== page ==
Historical Baltimore Riots

[ Posted Thursday, April 30th, 2015 – 17:18 UTC ]

Introduction: Below is an excerpt from a writing project of mine, presented as a historical interlude. It is not presented, however, as any sort of commentary on recent events in Baltimore. For the time being, I leave that to others. I am drawing no parallels here, and not in any way attempting to tie events 200 years ago with what is happening now. I just had this piece of writing available and thought it'd be an interesting detour through the past, that's all.

The year was 1812, and the political parties of the time were in violent disagreement over whether America should go to war or not with Great Britain. One Baltimore newspaper publisher wrote a scathing anti-war editorial, and as a direct result unruly mobs and rioting took place in Baltimore for an astounding period of two months. The mobs ruled the streets at night, and all sorts of ugliness was unleashed. This story is, somehow, almost unknown today and is considered no more than a footnote in history (and who actually reads the footnotes?). So I thought it was worth a slight detour into history today, just to remember that Baltimore has seen riots before, even if few today remember it.

One piece of context is missing from this excerpt -- a conclusion. What happened afterwards (on a national scale) was that the Federalists went so overboard in their condemnation of the war that they actually disappeared as a political party (then called a "faction") almost immediately thereafter, ushering in the so-called "Era of Good Feelings" (essentially, one-party rule in America). One other technical note: if anyone is truly interested in my own footnotes and citations which accompany this piece, please ask and I'll post them as a separate page (there's a lot of formatting necessary to do so, which is why I didn't). That's enough of an introduction, I think, so please now sit back and enjoy the following historical interlude.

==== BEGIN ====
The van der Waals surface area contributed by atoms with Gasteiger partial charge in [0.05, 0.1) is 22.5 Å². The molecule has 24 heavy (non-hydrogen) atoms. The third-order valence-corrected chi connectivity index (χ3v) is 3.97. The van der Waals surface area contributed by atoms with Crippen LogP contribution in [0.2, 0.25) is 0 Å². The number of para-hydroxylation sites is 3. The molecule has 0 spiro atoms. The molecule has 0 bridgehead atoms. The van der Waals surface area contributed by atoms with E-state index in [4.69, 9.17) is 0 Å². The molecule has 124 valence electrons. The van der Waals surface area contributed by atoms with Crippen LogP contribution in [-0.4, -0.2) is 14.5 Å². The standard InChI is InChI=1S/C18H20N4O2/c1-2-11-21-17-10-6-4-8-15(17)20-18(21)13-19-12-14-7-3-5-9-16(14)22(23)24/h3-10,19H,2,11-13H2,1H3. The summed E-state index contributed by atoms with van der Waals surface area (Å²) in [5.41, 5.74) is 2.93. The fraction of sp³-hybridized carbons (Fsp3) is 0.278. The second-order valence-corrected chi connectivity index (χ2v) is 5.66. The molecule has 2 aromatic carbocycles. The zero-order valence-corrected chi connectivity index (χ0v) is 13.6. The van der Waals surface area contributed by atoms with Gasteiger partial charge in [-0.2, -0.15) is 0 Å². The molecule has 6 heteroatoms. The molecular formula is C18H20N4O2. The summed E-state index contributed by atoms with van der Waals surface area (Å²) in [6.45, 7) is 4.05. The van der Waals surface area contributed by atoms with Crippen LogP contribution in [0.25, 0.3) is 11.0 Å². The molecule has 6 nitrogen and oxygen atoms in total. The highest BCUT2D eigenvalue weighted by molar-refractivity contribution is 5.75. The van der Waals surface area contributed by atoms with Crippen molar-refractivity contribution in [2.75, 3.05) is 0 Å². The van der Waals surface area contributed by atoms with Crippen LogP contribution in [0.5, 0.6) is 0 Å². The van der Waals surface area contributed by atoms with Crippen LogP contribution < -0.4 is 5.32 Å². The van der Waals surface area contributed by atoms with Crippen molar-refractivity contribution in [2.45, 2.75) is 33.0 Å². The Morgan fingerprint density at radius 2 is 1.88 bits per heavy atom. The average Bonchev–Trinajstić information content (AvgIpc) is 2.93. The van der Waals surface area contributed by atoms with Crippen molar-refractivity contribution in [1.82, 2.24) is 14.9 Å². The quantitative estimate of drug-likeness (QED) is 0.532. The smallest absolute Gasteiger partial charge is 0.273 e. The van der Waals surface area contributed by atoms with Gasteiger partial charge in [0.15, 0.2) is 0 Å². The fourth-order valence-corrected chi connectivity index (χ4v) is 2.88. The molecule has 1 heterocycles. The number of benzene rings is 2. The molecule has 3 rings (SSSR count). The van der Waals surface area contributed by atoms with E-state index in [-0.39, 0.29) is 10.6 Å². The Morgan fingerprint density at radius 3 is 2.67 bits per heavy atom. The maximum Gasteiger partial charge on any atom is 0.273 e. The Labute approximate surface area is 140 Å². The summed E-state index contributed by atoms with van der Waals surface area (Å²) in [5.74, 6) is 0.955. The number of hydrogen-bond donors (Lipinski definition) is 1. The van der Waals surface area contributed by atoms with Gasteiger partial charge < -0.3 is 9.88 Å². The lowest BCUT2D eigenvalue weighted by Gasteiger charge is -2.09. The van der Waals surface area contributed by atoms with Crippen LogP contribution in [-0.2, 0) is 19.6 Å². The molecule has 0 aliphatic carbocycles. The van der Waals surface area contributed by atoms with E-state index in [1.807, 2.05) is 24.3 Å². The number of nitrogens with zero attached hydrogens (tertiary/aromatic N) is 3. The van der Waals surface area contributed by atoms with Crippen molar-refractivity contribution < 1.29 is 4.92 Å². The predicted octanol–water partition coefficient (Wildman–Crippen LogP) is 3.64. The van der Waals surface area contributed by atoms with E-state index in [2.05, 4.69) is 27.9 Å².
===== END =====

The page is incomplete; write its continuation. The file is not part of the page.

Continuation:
One of the journalists was killed on the spot and the others left for dead

Jefferson's embargo did set the stage for the next major American political crisis, which proved both the Federalist and Antifederalist political factions were equally capable of radicalism in showing their distaste at being the Out party. In 1809, Jefferson was succeeded in office by fellow Antifederalist James Madison, who then led America into what some historians consider one of the most pointless wars the country has ever fought: the War of 1812. The Federalists' over-reaction to this war would bring an end to America's first partisan era.

Federalists, ignoring their previous fervor for the Alien and Sedition Acts, now saw the value of having their own newspaper network capable of attacking the sitting administration. The factional struggle for American public opinion was now to be fought in the editorial pages, and the Federalists quickly adopted their rivals' tactics in an effort to stay relevant and influential on the American political scene. This was a complete reversal of the Federalist position when they passed the Alien and Sedition Acts in the first place, of course. But strict logic and partisan politics have never shared all that close a relationship in American history -- neither then, nor now.

During Jefferson's presidency, the embargo rallied the Federalist opposition. The 1812 declaration of war, however, caused outright apoplexy in the Federalist press. Editor Alexander Hanson of the Baltimore Federal Republican responded to the declaration by editorializing: